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The double standards of teenage sex

It used to be that schools were institutions in which one learnt to read, write and wield a hockey stick. Now, at least in nine schools in Southampton, school is also the place where 13-year-old girls can be fitted with contraceptive implants without their parents’ knowledge. The implant is a plastic tube that continuously releases hormones that prevent pregnancy, and requires a minor surgical procedure to insert it beneath the skin. Its effectiveness lasts for three years: in the case of a 13-year-old, just long enough to bump her neatly up to the age of consent.

Ah yes, the age of consent. Remember that? It currently stands at 16, which makes it illegal to have sex with anyone under that age. If a boy has sex with a girl between the ages of 13 and 15, he could theoretically go to prison for two years, and if she is under 13, he could be sentenced to life imprisonment. In such cases I presume that the name of the boy concerned would be entered on the sex offenders register, and seriously damage the remainder of his life.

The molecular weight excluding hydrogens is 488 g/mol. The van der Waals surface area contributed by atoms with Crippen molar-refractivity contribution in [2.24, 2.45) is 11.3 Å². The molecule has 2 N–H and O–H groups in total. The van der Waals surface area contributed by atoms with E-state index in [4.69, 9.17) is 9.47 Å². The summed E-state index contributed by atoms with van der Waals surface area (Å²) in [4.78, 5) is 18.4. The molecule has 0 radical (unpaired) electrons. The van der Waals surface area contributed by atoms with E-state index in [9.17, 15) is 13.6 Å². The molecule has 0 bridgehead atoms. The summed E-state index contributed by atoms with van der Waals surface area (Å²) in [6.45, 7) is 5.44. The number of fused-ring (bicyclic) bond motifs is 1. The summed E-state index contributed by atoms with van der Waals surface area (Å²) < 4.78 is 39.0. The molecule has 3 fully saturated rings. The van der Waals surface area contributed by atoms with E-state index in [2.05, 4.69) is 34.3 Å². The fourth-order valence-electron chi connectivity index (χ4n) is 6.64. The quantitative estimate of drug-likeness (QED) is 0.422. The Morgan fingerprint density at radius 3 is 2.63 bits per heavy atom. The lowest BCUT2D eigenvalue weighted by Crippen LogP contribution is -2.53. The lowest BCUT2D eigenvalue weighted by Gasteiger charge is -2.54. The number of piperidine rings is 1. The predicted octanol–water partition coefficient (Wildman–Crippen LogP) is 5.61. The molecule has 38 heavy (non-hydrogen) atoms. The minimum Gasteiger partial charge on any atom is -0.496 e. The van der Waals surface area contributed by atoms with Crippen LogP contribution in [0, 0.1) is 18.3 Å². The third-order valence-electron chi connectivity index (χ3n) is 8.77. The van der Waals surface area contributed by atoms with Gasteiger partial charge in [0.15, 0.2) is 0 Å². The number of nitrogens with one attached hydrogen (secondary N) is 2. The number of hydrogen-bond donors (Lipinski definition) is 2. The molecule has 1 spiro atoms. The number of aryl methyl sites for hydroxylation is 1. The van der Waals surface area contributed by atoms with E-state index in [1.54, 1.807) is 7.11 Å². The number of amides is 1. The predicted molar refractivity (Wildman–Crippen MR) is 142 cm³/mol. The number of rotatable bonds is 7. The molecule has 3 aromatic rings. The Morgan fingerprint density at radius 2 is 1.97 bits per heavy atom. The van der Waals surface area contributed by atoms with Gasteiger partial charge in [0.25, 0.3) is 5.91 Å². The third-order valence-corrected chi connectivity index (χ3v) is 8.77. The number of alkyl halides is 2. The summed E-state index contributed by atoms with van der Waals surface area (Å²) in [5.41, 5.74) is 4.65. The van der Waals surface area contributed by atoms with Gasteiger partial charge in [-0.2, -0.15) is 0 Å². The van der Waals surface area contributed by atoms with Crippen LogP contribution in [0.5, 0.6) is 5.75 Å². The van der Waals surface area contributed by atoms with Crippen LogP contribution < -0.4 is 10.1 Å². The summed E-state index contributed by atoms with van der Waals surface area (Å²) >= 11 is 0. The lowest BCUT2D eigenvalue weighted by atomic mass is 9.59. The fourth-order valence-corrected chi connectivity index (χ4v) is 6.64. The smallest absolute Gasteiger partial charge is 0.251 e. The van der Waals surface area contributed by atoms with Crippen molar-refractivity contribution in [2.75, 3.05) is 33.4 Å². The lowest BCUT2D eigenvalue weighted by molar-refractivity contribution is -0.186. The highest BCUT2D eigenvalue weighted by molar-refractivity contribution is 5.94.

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David Cameron should stand by his courageous health minister

One of the best decisions made by David Cameron when he became Prime Minister was to stick with his team. Mr Cameron resolved that he would not be panicked into sacking ministers, and he has put an end to the Westminster tradition of an annual reshuffle. When resignations have been forced upon him – as they were over David Laws, Chris Huhne and Dr Liam Fox – he has not taken the opportunity of generating a wider exchange of senior posts. Rather, he has made the minimum necessary alteration. There is a refreshing maturity in this approach. It sends out a signal that Downing Street is not going to get over-excited when a cabinet minister faces intense criticism. During the Blair government it became normal for a minister to be dumped thanks to a few bad headlines – think of the Peter Mandelson and Charles Clarke sackings. Mr Cameron is determined not to allow short-term media handling considerations to carry the same sway.

This calm stoicism at the centre helps ministers do their job with added confidence. It makes a huge difference that they are being given the time and space to bed down and get to know their department. I believe, for example, that Michael Gove may come to be regarded as one of the greatest education secretaries Britain has ever known. This would not be possible had Downing Street not stood behind him when he made some early mistakes, and given him a full parliamentary term to see through his historic changes to British schools.